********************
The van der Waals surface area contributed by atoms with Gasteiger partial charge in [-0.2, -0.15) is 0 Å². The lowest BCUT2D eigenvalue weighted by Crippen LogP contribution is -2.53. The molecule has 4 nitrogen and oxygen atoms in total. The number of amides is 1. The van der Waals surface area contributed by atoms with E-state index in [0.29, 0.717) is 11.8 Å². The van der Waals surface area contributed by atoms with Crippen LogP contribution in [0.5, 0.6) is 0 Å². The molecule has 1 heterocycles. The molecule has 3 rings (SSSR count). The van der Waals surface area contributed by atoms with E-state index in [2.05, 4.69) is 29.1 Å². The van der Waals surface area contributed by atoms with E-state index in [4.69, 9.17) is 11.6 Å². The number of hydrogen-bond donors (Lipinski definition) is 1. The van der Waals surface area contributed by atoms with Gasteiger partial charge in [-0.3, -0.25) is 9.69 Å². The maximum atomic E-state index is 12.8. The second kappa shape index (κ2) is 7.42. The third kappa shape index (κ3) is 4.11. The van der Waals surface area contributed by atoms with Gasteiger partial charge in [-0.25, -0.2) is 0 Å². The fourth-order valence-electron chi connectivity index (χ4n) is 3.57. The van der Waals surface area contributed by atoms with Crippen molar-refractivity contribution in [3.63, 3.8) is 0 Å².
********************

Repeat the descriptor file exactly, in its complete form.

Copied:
The van der Waals surface area contributed by atoms with Gasteiger partial charge in [-0.2, -0.15) is 0 Å². The lowest BCUT2D eigenvalue weighted by Crippen LogP contribution is -2.53. The molecule has 4 nitrogen and oxygen atoms in total. The number of amides is 1. The van der Waals surface area contributed by atoms with E-state index in [0.29, 0.717) is 11.8 Å². The van der Waals surface area contributed by atoms with Crippen LogP contribution in [0.5, 0.6) is 0 Å². The molecule has 1 heterocycles. The molecule has 3 rings (SSSR count). The van der Waals surface area contributed by atoms with E-state index in [2.05, 4.69) is 29.1 Å². The van der Waals surface area contributed by atoms with E-state index in [4.69, 9.17) is 11.6 Å². The number of hydrogen-bond donors (Lipinski definition) is 1. The van der Waals surface area contributed by atoms with Gasteiger partial charge in [-0.3, -0.25) is 9.69 Å². The maximum atomic E-state index is 12.8. The second kappa shape index (κ2) is 7.42. The third kappa shape index (κ3) is 4.11. The van der Waals surface area contributed by atoms with Gasteiger partial charge in [-0.25, -0.2) is 0 Å². The fourth-order valence-electron chi connectivity index (χ4n) is 3.57. The van der Waals surface area contributed by atoms with Crippen molar-refractivity contribution in [3.63, 3.8) is 0 Å².